Saturday, March 29, 2008

Awww...CARB wants to make Jeffrey sad…

The California Air Resources Board voted last week to reduce the PZEV (Pure Zero Emissions Vehicle) requirement by 90%, but raised the requirement for hybrid and plug-in hybrid vehicles. Their reasoning is that the development and production costs of PZEV’s – battery or fuel cell cars – is still prohibitively high, while Low and Ultra Low Emissions Vehicles are here today. There are reasonable arguments on all sides, but I must say that the very fact that we don’t have a clear winner in the race to solve the emissions problem indicates a need to encourage innovation and experimentation which CARB’s decision will tend rather to stifle. Not that I don’t smile to think of all the new hordes of “Prii” deliberately driving exactly 55 in front of Jeffrey…

Listen to NPR’s story on CARB’s vote here.

Wednesday, March 26, 2008

San Fransisco Bike Lanes

Click here for full story

San Fransisco will be adding 34 miles of new bike lanes and getting rid of on street parking in some areas to do so. SF claims that it will be a new bike friendly city with these revisions. But let's be serious unless they get rid of those hills, I will not be riding my bike to work anytime soon.

Seattle Transportation Fund

The Washington Herald just reported Gov. Chris Gregoire has drastically revised the Transportation budget. It can be read here.

Here is a brief look at the budget changes.

U.S. 2: $10 million for safety projects between Gold Bar and Monroe; $4 million in county and federal money included for centerline rumble strips between Monroe and Sultan; six state troopers assigned to patrol the highway.

Ferries: $85 million for three vessels with up to 100-car capacity to replace Steel Electric-class on Keystone-Port Townsend route; $283 million for up to three 144-car vessels; $15 million to refurbish the ferry Hyak; $355,000 for added summer runs on Keystone-Port Townsend route.

Old boats: By July 1, the Department of Transportation must prepare a plan for disposing or selling off four Steel Electric-class vessels.

Ferry terminals: Unspecified amounts available to remove Unocal pier at Edmonds and lease land for added car waiting area at Mukilteo.

Barriers: $26.9 million to install concrete median barriers in place of existing cable barriers on I-5 between Marysville and Arlington.

Trains: $100,000 to study the potential of commuter service between Snohomish and Redmond.

UW Bothell: $47 million to build offramp from Highway 522 to the campus this year.

Other items: $18.5 million for higher fuel costs; $3.25 million to cover increased snow and ice removal expenses; $19.7 million to remove barriers for fish passage into streams.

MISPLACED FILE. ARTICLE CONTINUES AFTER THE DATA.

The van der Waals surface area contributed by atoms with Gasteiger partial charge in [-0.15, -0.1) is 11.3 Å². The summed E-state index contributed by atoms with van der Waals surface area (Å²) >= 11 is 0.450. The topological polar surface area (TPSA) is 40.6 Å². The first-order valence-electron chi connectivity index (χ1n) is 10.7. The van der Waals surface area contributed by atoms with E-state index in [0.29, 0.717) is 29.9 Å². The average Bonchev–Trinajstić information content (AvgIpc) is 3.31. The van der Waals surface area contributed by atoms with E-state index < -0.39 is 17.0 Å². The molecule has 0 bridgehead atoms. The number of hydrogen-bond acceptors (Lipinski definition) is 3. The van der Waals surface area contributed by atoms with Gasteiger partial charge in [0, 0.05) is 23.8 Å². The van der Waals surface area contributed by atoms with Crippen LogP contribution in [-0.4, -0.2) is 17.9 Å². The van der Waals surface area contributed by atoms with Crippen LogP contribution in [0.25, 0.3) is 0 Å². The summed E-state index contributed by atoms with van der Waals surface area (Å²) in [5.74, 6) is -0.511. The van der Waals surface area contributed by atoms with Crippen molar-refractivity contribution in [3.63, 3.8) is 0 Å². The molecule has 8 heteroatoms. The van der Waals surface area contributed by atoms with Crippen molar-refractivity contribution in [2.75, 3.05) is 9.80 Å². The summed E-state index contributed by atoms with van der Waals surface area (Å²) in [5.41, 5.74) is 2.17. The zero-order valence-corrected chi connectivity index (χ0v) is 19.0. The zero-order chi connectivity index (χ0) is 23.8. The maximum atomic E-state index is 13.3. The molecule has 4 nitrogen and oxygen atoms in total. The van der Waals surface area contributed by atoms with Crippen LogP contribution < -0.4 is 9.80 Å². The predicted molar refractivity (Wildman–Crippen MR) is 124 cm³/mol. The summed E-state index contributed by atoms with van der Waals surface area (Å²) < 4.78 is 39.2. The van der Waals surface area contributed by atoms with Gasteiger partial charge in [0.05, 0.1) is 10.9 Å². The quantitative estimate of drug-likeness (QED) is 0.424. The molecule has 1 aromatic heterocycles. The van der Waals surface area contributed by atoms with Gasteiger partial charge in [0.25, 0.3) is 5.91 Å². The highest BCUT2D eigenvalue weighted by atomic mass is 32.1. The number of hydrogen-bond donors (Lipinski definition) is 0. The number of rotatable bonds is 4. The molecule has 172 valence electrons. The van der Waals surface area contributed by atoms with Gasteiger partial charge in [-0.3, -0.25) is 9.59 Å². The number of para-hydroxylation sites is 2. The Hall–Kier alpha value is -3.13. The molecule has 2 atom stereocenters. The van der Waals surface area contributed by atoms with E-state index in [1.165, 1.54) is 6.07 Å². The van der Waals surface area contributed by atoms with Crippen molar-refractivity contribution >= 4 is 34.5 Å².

Tuesday, March 25, 2008

Charlie Hales discussing public transportation at City of Ventura

Professor Kodama notified us about Charlie Hales coming to speak at the City of Ventura.

City of Ventura will let national expert Charlie Hales discuss public transportation systems and viable options for Ventura's public transit.

Thursday - March 27, 2008 - 7pm - Free Admission

Community Meeting Room
Ventura City Hall, 501 Poli Street

The Issue With Earmarks

Professor Kodama sent an article from the Republic Washington Bureau about the effects of pork barreling in politics, using Arizona as a prime example.

Ariz. last in pork-barrel cash, lawmakers say it's a waste
Key lawmakers say earmark process wastes taxpayer money

Diana Marrero
Republic Washington Bureau
Mar. 22, 2008 12:00 AM

WASHINGTON - Arizona has some powerful lawmakers in Washington, including Republican presidential candidate John McCain.

But when it comes to pork-barrel spending, otherwise known as earmarks, the state isn't very powerful. In fact, it ranks last.

That's mostly because three of the state's 10 lawmakers in Washington, McCain and House Republicans Jeff Flake and John Shadegg, refuse to ask for any federal money for local projects. Another Arizona Republican, Sen. Jon Kyl, strictly limits his earmark requests. They all say the earmark process wastes taxpayer money and desperately needs reform. But other Arizona lawmakers counter that their colleagues' stance hurts the state.

Click Here

Arizona, one of the fastest growing states in the nation, will receive $18.70 per capita in federal earmarks this fiscal year. By comparison, Alaska, with roughly a 10th of Arizona's population, is set to receive $506.34 per capita, the highest in the nation, according to Taxpayers for Common Sense, a watchdog group that tracks earmarks.

Alaska receives about three times as much as Arizona in actual dollars, $346 million to $119 million. That means Arizona gets less money for water projects, bridge repairs, road construction and rural clinics.

"When you have reformers and purists, you end up not getting a reasonable share of money coming out, which hurts the state," said James Thurber, director of the Center for Congressional and Presidential Studies at American University. "When you're holier than thou, you don't get much of the money."

Much of the work done by lawmakers in Washington centers on how to spend about $3 trillion in taxpayer money each year. For many members of Congress, securing money for projects back home can be the most tangible product of the complicated budget process.

But earmarks have gotten a bad name after public corruption scandals involving former high-profile lobbyist Jack Abramoff and former Rep. Randy "Duke" Cunningham, R-Calif., who went to prison for accepting millions in bribes from defense contractors to steer government money their way.

Lawmakers still secured about $18.3 billion for nearly 13,000 projects last year. Only 18 lawmakers declined to seek any earmarks. They often work together on earmarks that can benefit multiple states or districts. But the bulk of their requests is for projects in their home districts or states.